With regard to SDG 3 on health and well-being, including sexual and reproductive health, it is vital to strengthen access to health care with special emphasis on reaching poor women and adolescents near where they live; to target appropriate and non-discriminatory services to young women; to address the underlying factors that put them at risk of maternal death, paying special attention to gender violence, lack of education and information, and nutrition and health; ensure women's access to emergency services due to complications from abortion without risk of a criminal penalty. Linked to SDG 4 on education, work should be done to provide comprehensive sex education in public and private schools. And to promote SDG 5 on gender equality, it is important to build a fair environment, where girls and young people grow up with equal opportunities, free from violence, coercion and discrimination.15

The drug policy in force in Mexico, arising from the system of control and supervision agreed by the international community, has had a devastating impact on Mexico with high rates of violence, insecurity and corruption, impeding the implementation of SDG 16 on peace, security and justice. Especially since 2006, these problems have been identified by the Inter-American Commission on Human rights (IACHR)16, the Special Rapporteurs on extrajudicial executions and situation of torture and the UN High Commissioner for Human Rights who visited Mexico in October 2015 and emphasized that the huge amount of money mobilized by organized crime "is co-opting and corrupting key institutions".17 The policy has focused on the detention of organized crime figures, but no real effort has been made to dismantle the network of corruption that links them to state agents. To substantially reduce all forms of violence and mortality rates, and end abuse and torture, there should be a review of the security policy aimed at combating the production, distribution and consumption of drugs, and adopt policies respectful of human rights, with health and gender dimensions. To make progress on SDG 16, Target 16.4 that includes combating all forms of organized crime should be pursued always in line with Target 16.1 on reducing all forms of violence and related death rates.18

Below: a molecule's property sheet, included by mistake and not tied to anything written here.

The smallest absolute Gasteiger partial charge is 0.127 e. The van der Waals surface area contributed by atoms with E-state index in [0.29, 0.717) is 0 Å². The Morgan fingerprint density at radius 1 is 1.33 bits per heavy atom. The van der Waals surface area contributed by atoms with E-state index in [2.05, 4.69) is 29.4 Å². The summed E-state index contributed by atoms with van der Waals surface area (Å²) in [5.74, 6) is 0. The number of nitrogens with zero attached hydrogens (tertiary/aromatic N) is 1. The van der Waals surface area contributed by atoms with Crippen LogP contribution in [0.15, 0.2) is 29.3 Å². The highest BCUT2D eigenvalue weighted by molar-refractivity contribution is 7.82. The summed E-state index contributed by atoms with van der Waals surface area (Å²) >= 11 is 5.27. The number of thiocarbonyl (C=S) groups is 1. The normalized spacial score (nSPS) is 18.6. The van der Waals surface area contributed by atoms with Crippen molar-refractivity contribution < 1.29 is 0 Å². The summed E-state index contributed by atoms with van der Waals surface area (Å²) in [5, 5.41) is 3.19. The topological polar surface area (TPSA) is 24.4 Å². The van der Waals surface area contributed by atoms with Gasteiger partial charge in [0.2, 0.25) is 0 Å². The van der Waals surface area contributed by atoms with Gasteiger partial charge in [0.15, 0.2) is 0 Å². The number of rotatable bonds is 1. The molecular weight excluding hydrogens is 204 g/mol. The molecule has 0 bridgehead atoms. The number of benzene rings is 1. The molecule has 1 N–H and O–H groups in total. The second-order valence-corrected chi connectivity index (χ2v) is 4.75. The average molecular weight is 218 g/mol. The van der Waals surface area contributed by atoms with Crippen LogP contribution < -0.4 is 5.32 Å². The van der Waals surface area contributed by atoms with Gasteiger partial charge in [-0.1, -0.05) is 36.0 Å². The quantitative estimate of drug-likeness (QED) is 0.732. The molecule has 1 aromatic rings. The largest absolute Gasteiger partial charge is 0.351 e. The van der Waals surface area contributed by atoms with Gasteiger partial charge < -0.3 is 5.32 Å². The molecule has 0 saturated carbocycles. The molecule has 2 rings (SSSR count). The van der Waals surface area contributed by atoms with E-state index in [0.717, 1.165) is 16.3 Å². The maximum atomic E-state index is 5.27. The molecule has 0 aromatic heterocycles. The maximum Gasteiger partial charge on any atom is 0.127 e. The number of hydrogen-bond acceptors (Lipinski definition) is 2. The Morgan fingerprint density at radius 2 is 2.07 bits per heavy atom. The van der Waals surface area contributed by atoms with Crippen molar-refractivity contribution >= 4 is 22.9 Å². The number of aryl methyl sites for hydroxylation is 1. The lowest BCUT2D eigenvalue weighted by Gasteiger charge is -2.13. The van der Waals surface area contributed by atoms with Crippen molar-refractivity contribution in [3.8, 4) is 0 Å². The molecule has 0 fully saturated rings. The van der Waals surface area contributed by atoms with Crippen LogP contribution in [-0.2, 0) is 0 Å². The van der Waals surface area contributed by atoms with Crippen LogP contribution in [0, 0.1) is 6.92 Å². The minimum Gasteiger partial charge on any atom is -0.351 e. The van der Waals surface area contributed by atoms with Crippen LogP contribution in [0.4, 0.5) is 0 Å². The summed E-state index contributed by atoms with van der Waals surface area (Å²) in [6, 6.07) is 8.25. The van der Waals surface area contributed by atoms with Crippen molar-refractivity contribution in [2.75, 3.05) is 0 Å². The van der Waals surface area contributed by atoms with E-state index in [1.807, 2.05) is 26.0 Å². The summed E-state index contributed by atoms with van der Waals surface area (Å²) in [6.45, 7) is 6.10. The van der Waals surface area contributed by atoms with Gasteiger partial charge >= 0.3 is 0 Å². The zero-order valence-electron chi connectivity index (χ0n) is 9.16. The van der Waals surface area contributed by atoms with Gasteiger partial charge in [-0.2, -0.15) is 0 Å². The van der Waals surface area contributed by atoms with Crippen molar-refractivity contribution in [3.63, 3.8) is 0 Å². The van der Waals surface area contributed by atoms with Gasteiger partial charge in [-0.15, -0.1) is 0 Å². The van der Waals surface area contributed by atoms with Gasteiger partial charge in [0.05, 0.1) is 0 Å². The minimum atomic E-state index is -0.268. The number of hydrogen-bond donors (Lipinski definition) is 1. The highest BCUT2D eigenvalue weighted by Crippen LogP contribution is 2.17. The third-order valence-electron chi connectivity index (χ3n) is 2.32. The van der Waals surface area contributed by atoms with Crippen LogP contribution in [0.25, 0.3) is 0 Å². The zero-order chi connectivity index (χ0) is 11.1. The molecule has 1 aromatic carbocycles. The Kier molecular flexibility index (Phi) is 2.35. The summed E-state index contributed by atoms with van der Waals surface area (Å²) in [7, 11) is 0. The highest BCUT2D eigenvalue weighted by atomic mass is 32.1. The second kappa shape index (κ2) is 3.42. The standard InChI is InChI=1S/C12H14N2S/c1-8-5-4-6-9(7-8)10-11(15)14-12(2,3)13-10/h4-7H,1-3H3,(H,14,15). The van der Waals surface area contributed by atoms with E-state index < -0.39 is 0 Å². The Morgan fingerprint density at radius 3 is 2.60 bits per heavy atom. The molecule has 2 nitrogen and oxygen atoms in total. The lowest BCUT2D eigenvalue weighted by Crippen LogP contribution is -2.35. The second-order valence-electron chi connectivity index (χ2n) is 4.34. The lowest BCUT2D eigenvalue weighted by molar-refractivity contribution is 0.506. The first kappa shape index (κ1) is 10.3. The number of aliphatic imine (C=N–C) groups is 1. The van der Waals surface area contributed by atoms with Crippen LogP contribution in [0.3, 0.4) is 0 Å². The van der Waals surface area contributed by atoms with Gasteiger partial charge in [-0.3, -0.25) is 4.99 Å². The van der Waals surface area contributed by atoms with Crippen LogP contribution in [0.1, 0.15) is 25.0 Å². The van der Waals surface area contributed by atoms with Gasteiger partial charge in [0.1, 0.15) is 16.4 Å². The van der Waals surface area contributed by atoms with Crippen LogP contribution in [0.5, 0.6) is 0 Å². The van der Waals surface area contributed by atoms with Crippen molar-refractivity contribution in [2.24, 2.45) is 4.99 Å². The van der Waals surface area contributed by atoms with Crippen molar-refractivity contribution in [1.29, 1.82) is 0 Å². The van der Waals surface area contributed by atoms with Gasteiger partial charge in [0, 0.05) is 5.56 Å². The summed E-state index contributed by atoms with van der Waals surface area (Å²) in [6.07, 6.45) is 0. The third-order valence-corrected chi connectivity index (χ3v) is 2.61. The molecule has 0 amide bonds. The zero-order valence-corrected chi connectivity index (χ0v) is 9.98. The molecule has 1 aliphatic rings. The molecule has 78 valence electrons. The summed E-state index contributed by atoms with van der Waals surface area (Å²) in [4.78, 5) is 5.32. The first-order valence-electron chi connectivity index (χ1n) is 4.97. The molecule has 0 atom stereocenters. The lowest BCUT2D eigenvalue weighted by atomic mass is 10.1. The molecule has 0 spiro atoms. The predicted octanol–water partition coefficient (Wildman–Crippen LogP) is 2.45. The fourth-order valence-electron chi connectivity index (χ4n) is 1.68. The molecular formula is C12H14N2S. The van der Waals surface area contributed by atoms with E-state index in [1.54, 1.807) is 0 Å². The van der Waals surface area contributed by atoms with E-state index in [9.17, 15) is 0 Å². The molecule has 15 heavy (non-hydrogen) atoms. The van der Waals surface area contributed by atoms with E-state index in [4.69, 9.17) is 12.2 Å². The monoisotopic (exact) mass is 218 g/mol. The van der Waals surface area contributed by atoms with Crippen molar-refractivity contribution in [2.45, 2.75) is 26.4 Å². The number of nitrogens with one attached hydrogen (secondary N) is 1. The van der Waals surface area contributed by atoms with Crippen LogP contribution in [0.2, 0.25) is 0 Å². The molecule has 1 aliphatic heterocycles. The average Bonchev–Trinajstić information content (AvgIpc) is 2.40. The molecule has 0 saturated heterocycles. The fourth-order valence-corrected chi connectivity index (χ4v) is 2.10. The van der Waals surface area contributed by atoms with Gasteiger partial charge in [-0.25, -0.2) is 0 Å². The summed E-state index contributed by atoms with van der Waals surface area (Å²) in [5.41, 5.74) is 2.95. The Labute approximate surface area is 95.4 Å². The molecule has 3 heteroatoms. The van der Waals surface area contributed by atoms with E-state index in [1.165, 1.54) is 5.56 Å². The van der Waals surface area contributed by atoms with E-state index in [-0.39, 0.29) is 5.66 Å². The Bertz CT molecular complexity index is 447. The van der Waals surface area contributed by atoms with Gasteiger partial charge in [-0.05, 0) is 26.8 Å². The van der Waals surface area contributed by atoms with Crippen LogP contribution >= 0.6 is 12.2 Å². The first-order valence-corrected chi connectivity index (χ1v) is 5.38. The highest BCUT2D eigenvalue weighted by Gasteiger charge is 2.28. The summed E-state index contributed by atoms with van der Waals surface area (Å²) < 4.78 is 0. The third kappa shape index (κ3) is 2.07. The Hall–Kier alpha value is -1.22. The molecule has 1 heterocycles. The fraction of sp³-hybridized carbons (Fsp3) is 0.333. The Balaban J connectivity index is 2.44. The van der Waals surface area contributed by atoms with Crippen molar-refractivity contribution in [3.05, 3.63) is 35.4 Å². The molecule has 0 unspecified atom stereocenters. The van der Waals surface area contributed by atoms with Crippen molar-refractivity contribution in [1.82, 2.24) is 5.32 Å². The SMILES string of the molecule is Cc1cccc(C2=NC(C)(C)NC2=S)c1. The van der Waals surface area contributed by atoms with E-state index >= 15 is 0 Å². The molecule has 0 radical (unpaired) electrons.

Conclusions and general recommendations

Since the adoption of the 2030 Agenda at the United Nations, governmental action in Mexico has focused on how its implementation will be measured rather than on actually implementing it, making it urgent to begin to develop a national implementation plan through a participatory mechanism in line with the mandate of democratic planning of national development provided in Article 26 of the Constitution in order to ensure national ownership of the implementation strategies and policies the 2030 Agenda targets.19